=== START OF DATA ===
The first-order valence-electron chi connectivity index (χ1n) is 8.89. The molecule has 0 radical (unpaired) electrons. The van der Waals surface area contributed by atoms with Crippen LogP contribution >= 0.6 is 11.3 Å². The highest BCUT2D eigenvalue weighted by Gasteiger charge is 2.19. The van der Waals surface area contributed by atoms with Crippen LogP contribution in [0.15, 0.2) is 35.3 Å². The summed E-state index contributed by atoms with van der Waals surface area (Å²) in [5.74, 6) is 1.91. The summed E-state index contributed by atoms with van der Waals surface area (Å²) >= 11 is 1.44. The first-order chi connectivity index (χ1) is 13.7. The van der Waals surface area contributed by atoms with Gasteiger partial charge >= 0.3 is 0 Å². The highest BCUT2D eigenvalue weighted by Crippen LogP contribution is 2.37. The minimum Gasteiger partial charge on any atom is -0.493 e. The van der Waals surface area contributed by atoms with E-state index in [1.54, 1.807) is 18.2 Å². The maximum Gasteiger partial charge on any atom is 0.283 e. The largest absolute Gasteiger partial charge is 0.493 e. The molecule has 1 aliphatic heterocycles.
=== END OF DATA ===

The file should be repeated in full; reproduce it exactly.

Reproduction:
The first-order valence-electron chi connectivity index (χ1n) is 8.89. The molecule has 0 radical (unpaired) electrons. The van der Waals surface area contributed by atoms with Crippen LogP contribution >= 0.6 is 11.3 Å². The highest BCUT2D eigenvalue weighted by Gasteiger charge is 2.19. The van der Waals surface area contributed by atoms with Crippen LogP contribution in [0.15, 0.2) is 35.3 Å². The summed E-state index contributed by atoms with van der Waals surface area (Å²) in [5.74, 6) is 1.91. The summed E-state index contributed by atoms with van der Waals surface area (Å²) >= 11 is 1.44. The first-order chi connectivity index (χ1) is 13.7. The van der Waals surface area contributed by atoms with Gasteiger partial charge >= 0.3 is 0 Å². The highest BCUT2D eigenvalue weighted by Crippen LogP contribution is 2.37. The minimum Gasteiger partial charge on any atom is -0.493 e. The van der Waals surface area contributed by atoms with E-state index in [1.54, 1.807) is 18.2 Å². The maximum Gasteiger partial charge on any atom is 0.283 e. The largest absolute Gasteiger partial charge is 0.493 e. The molecule has 1 aliphatic heterocycles.